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lathe spindle question

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  • lathe spindle question

    My neighbor just got a small lathe. He is so proud of it. I am glad for him except, the spindle seems to be out. I say seems because the 3 & 4 jaw chucks are out better than .025" - .040". We took the spindle out and put it up in the 4 jaw of my big lathe. I got it to .0004". This is at the front bearing spot and also checking the front of the spindle bore, both no more than .0005" out. I put both chucks on the small lathe I have. The 3 jaw is .006" out and the 4 is .001" out. I figure from that the chucks are ok. The spindle holds the chucks ok, but turns out of round as well as tips front to back. I wondered if the spindle registration point could cause this problem. It is out .001" on the face. The threads look ok but they sure seem to be out.
    Anyone have any ideas? Thanks.

  • #2
    I finally saw the spindle was soft. This ment I could chase the threads, which I did. The threads were rolled just slightly, enough to throw the chucks off. I got it true to .0006". We put it back together and now both chucks tir is .002". The back bearing must be off .001" or so. It should be fine for whatever he may need to do.


    • #3
      Glad you could solve the problem and help him out. .002"? That's just about as close as I can hold it!!!


      • #4
        I was glad to help him. He was impressed that this type work could be done outside a factory. I sort of thought that was one of the reasons he bought the lathe. It turned out, he thought you could only turn stuff. He never even thought of being able to thread or center stuff to .001. I mean his tolerance is + or - 1/4". This was kind of a shock for him, but he is sure happy!


        • #5
          Some one post chip a link to "rollies dads..... " method of aligning (or checking alignments of axis (axi?). There were a lot of links.

          I dont think the threads on the spindle have much to do with holding the chucks in line. Isn't it the unthreaded spindle behind the threads and the square shoulder the chuck fits against? And .001 run out at the reister area could easy make several times that amount of wobble at he chuck face.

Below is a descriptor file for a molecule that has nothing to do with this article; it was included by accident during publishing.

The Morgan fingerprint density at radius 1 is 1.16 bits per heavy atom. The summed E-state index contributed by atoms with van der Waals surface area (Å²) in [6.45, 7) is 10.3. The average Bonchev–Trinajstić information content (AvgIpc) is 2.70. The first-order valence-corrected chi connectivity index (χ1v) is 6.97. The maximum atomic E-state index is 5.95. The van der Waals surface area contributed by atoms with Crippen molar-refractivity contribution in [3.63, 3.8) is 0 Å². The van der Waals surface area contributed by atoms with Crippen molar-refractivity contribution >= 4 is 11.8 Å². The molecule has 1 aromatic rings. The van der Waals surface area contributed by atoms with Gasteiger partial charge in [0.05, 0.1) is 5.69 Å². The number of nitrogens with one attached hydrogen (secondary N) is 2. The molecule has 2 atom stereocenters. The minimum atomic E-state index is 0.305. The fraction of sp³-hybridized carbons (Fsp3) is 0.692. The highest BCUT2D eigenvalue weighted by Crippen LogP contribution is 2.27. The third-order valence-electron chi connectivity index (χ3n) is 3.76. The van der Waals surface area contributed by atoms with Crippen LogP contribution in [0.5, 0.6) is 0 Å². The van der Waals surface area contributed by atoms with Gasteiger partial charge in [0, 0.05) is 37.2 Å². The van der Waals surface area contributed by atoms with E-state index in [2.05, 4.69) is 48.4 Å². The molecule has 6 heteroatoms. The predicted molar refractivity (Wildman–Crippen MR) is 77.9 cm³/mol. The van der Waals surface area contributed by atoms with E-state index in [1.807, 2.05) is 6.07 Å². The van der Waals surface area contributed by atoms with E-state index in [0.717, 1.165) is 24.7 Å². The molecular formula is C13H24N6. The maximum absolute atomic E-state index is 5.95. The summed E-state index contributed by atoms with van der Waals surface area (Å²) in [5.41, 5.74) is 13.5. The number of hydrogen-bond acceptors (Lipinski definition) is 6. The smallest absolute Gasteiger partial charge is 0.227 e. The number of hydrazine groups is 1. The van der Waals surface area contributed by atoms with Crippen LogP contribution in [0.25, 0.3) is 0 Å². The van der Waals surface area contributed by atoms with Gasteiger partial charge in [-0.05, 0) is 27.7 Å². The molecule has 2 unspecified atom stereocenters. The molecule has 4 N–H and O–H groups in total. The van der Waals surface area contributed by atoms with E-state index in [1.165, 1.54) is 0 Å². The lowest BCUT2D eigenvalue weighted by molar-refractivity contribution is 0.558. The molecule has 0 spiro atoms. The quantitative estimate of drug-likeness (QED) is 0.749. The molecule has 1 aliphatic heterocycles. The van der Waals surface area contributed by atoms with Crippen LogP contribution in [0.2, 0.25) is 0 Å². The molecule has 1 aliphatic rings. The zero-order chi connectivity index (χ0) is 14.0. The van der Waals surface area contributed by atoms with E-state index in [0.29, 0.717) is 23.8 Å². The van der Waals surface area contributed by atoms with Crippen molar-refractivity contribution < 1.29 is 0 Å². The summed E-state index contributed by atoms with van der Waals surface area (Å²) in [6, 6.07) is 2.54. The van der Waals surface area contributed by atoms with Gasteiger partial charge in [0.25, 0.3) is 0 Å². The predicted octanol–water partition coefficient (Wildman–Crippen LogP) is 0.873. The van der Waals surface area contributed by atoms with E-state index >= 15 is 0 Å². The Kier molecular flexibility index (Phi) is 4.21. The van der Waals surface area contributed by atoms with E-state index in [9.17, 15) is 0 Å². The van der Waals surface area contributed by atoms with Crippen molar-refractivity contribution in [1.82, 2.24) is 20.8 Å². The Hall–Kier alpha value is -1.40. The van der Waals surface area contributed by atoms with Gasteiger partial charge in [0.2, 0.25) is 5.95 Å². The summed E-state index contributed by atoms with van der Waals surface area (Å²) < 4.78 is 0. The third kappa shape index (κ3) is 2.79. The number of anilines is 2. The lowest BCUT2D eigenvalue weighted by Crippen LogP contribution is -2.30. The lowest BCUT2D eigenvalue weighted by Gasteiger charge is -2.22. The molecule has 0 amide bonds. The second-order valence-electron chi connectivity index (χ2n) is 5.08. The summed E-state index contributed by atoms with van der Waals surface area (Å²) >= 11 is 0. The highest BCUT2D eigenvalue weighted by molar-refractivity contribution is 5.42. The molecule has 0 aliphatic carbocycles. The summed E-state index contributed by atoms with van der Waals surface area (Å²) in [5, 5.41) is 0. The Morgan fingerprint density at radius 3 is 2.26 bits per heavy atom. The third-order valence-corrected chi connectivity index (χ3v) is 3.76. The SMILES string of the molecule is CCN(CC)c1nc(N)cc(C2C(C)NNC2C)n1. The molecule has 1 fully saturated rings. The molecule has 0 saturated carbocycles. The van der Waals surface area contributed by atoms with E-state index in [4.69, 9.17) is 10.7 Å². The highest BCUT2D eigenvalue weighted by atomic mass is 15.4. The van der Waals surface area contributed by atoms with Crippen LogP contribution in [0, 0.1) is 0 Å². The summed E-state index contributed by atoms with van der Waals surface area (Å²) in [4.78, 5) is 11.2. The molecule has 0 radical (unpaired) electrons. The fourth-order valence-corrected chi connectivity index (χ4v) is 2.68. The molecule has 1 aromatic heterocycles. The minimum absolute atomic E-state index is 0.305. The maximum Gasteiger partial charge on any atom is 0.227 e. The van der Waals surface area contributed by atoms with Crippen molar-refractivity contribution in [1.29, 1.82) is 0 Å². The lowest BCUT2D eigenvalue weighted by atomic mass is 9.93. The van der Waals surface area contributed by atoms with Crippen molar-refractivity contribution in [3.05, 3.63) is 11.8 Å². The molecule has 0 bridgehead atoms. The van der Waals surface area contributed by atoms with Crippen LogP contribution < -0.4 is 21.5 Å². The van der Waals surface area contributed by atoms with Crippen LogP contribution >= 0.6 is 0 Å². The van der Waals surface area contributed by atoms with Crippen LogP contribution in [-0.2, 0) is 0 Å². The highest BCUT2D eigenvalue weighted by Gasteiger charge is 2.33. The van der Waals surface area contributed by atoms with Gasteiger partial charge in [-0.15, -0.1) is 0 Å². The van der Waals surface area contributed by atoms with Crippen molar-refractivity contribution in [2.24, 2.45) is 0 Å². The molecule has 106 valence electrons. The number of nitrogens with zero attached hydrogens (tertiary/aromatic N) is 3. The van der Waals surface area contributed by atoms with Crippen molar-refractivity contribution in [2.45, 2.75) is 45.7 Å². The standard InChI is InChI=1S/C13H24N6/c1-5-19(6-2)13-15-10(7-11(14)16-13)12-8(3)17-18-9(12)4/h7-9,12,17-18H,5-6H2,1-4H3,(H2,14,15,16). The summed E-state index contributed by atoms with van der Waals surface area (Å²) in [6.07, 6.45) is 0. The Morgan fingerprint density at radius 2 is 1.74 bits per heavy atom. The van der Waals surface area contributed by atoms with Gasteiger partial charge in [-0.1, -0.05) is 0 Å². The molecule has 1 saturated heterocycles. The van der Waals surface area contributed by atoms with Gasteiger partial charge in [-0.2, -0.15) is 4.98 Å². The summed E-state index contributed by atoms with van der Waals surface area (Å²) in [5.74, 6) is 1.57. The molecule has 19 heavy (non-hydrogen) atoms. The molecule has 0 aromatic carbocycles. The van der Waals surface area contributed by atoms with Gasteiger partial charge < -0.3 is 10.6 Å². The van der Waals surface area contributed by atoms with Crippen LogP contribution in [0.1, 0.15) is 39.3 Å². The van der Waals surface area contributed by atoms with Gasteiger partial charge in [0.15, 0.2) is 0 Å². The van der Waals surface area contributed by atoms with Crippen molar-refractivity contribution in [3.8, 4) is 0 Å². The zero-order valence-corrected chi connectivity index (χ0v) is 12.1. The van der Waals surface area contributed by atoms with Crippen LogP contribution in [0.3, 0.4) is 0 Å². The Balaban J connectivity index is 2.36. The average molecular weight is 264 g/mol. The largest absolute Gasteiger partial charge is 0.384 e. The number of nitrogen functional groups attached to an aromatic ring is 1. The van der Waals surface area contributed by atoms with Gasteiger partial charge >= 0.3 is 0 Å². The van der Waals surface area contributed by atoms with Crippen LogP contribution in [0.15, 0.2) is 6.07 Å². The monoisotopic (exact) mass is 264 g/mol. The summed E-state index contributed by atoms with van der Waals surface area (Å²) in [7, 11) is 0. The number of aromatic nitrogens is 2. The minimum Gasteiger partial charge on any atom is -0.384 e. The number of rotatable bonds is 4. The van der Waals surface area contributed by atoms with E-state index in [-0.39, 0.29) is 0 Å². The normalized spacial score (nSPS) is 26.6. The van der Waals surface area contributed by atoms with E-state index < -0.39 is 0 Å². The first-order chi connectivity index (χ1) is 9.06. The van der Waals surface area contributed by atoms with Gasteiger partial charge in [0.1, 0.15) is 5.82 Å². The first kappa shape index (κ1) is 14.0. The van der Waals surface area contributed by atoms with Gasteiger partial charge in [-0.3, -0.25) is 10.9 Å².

I think I am confused!!!! BUt Chip has done his good deed! santa will smile .


          • #6
            Thanks Steve,
            I am pretty sure it was the threads for the biggest part. After I chased the threads I put the chuck on and tir was .005", istead of .030". Then I turned and faced the spindle register area. It made to where we were only out .002" after assembly. I'm just glad it worked out for him, Rick.


            • #7
              There have been a bunch of arguments about what alines the chuck. I think it is a matter of religion.....

              But, if the register is off, the threads will cock the chuck. And, the register is usually undersize at least a couple thous, just so you can get the chuck on, or from wear, etc. So if that were so critical, why wouldn't the chuck always be out as much as the register allows?

              The threads look like a cone to me, I would think they aline in combination with the shoulder.

              Here is some more:


              • #8
                OSO: I suspect you are correct. When I said .0001 at the register I should have said shoulder, because I think the shoulder truely holds the chuck or whatever perpendicular to the spindle. I never really thought about the purpose of the register portion.
                I instinctively feel that if the spindle at the register is, for example, 1.495" that the chuck back should be 1.495+ just a smidgen (RCH to be precise). From what the chaski link says, itmakes no difference. so I guess is spent my efforts for naught. My thinking was that the maximum run out would be half the difference in diameters of the chuck back and the spindle. This would be back plate run out not chuck body run out.

                Question for you shop teachers with several lathes (threaded spindle)- Do chucks interchange from lathe to lathe with no loss of concentricy? if the shoulder andthreads do the aligning, they should interchange.

                I stay confused when i think just a little bit


                • #9